Sergeants Major Academy at Fort Bliss reaches 190,000 soldiers every year
EL PASO, Texas — For 40 years, the U.S. Army Sergeants Major Academy has been training the Army's top enlisted soldiers right here at Fort Bliss.
The academy is known for its signature 10-month-long resident sergeants major course, where student-soldiers study at Fort Bliss and live either on the installation or in the El Paso community.
"It's the capstone course that you must pass to be promoted to sergeant major or command sergeant major," said Command Sgt. Maj. Rory L. Malloy, commandant of the academy.
It also offers a nonresident sergeants major course that takes two years to complete and nine other courses — either resident or distance learning — that teach privates up to command sergeants major.
Malloy estimates that the academy reaches 190,000 soldiers each year through its combinations of resident and distance-learning courses.
"Our impact extends way beyond Fort Bliss. We're involved in every level of leadership," Malloy said. "We provide a huge asset to the United States Army for a very small price." The academy has an annual budget of about $15 million.
But it's the resident sergeants major course that most people think of when it comes to the academy.
This course is designed to be challenging and is modeled after what students would go through at a university, Malloy said. The course is divided into five semesters that are 6½ weeks long. Instruction is broken into five departments or areas of study. Students rotate and spend a semester in each department.
The disciplines are command leadership; logistical and resource management; military history; Army tactics; and a joint department that looks at all branches of the U.S. armed forces and the foreign armies that the United States partners with.
The current resident program has 658 students from all branches of the service except the Navy. The Navy usually participates but didn't send students this academic year.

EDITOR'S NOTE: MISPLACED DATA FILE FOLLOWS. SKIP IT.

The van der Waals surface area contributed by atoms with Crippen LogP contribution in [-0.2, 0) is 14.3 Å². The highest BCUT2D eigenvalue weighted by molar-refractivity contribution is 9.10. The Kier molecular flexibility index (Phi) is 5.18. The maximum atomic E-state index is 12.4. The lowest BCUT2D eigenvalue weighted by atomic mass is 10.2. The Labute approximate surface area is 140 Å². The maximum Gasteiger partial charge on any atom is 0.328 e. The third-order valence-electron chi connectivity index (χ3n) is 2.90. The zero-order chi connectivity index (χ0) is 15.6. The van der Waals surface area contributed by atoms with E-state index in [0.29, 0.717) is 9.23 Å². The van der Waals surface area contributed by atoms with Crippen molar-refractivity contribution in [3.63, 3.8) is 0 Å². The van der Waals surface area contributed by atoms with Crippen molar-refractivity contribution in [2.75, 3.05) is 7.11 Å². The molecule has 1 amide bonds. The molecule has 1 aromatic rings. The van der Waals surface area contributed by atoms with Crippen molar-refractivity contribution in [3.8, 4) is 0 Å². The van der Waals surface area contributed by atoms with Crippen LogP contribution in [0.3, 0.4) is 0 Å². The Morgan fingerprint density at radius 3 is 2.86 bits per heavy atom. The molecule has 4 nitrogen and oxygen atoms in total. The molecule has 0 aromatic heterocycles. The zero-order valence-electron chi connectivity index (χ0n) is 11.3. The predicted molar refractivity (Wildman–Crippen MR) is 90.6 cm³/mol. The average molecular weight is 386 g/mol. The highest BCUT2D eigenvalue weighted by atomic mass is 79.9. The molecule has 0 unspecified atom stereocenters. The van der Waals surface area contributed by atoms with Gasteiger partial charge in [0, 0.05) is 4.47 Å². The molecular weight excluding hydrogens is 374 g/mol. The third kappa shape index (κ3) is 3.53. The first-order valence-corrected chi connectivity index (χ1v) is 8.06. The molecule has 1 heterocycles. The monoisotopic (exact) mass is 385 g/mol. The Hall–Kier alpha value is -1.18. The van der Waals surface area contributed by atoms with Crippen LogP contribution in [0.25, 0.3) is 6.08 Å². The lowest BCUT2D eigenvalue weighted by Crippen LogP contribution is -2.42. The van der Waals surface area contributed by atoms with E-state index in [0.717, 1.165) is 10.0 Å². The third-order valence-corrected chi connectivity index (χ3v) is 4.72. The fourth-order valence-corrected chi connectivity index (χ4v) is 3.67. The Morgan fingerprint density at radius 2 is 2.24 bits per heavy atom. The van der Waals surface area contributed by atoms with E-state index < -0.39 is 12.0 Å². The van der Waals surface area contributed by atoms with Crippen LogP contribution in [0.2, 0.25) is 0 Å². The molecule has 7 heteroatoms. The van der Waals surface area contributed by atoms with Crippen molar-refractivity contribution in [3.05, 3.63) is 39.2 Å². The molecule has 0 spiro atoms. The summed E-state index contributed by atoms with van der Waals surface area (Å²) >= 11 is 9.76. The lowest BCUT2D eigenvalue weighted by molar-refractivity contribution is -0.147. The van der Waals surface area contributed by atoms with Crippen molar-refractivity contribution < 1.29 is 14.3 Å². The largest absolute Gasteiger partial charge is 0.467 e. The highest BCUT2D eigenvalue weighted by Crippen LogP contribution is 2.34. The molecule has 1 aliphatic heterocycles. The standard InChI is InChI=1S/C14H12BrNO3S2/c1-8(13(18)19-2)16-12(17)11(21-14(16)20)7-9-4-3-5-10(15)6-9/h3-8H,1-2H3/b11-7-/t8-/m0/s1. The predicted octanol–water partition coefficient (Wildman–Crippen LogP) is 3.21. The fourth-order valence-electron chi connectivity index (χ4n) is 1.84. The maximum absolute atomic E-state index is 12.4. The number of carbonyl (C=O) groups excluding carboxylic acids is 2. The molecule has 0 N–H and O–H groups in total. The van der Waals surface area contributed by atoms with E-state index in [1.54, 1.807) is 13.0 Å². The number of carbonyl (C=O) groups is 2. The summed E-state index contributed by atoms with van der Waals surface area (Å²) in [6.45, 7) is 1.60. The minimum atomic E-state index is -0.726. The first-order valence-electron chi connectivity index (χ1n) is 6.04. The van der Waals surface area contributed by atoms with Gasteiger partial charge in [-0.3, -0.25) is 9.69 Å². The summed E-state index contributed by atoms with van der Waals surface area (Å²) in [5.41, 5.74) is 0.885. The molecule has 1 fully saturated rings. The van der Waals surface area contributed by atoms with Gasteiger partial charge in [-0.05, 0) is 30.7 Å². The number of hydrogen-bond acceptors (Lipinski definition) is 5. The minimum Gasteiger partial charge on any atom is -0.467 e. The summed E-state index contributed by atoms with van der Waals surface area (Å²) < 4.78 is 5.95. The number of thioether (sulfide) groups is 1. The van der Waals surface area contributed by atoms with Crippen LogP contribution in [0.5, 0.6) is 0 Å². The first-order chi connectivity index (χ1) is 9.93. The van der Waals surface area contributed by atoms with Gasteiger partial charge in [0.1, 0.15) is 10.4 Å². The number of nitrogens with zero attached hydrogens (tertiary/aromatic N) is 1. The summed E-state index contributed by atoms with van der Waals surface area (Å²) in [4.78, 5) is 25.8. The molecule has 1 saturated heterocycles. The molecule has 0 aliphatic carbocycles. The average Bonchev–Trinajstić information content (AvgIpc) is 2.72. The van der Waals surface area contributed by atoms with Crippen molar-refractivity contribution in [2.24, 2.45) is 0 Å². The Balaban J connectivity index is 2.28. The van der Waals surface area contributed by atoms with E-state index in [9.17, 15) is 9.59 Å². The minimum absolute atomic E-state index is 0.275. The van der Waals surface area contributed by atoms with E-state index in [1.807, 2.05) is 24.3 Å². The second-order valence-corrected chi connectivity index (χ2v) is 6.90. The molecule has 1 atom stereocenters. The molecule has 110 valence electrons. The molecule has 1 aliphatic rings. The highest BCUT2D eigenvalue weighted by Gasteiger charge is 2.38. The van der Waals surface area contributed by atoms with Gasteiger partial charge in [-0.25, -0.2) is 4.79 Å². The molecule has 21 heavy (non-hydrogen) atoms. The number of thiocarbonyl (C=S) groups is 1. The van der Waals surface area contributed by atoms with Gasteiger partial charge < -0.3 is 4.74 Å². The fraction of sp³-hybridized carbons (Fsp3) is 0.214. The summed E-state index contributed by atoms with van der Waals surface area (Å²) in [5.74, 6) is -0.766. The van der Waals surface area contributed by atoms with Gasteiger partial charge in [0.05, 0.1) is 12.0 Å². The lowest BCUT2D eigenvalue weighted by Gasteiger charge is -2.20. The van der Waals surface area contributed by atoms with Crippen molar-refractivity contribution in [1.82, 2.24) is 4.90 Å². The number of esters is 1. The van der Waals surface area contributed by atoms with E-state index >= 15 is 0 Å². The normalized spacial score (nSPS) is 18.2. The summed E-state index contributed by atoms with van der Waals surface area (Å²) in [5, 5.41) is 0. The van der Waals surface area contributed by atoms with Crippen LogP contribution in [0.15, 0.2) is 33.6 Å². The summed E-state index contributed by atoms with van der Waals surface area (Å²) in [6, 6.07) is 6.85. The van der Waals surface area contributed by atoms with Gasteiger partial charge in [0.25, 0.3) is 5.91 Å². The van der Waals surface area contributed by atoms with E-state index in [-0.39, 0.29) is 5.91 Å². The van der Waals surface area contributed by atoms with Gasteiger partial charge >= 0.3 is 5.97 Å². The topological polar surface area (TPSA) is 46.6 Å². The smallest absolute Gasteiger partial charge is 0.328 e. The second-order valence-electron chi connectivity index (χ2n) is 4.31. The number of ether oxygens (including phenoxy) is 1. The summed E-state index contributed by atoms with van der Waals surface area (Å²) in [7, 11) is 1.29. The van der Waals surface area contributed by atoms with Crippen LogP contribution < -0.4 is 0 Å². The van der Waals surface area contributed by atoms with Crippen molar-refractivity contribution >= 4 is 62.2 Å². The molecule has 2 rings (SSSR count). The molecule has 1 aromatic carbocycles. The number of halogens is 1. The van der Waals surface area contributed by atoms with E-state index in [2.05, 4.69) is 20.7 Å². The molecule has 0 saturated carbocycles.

It also has 41 international students from 38 countries.
Most of the work is classroom-based with seminars, lectures and small-group studies. Students also go on a field trip to Columbus, N.M., and study Pancho Villa's infamous raid into the United States.
To graduate, Malloy said, soldiers have to get at least an 80 percent in the leadership part of the course and 70 percent in the other four areas to graduate.
"We're recognized as the pinnacle of noncommissioned officer education throughout the world," Malloy said. "That's why we get a lot of international students."
Over the years, 35 international students have gone on to become the senior-most sergeant major in their service. That's the equivalent of the Sergeant Major of the U.S. Army, a post now held by former academy Commandant Raymond F. Chandler III.
Students are encouraged to work on their civilian education while at the academy, too, Malloy said.
The class that graduated in 2011 had four students who finished their master's degrees while at the academy and 68 who finished their bachelor's degrees. Those numbers went up for the class that graduated last June. This latest class had 54 students graduate with a master's degree and 98 with a bachelor's.
This year, the program has two students who are enrolled in doctoral programs, Malloy said.
The course serves as a "rite of passage and gate you have to go through" to become a sergeant major, Malloy said.
Student-soldiers make it through a "stringent" selection process to attend the course, Malloy said. This consists of a Department of the Army selection panel that reviews soldiers who are seeking promotions, Malloy said.
Sergeants major play an important role because they provide mentorship and leadership to the ranks below them and offer advice and a wide range of experience to soldiers who are ranked higher than them, including commanders, Malloy said.
"We are critical to the force," Malloy said. "You can't live without us."
Master Sgt. Phil Blaisdell, a native of Bedford, Mass., is a student in the academy's resident course.
"For me, it's the highest honor for an enlisted soldier to be recommended for the Sergeants Major Academy," he said. "It's a big honor to be here. I've learned more from my peers and their experience than anything else.
"I can't wait to be a sergeant major," Blaisdell said. "I want to go back to my soldiers and share with them everything I've learned."
Master Sgt. Angel Ortega, a native of San Juan, Puerto Rico, said the course is a great learning experience and a chance to make a difference in the Army.
"It's a great opportunity to serve the Army and help influence the Army of 2020," Ortega said. "The academy develops tomorrow's leaders."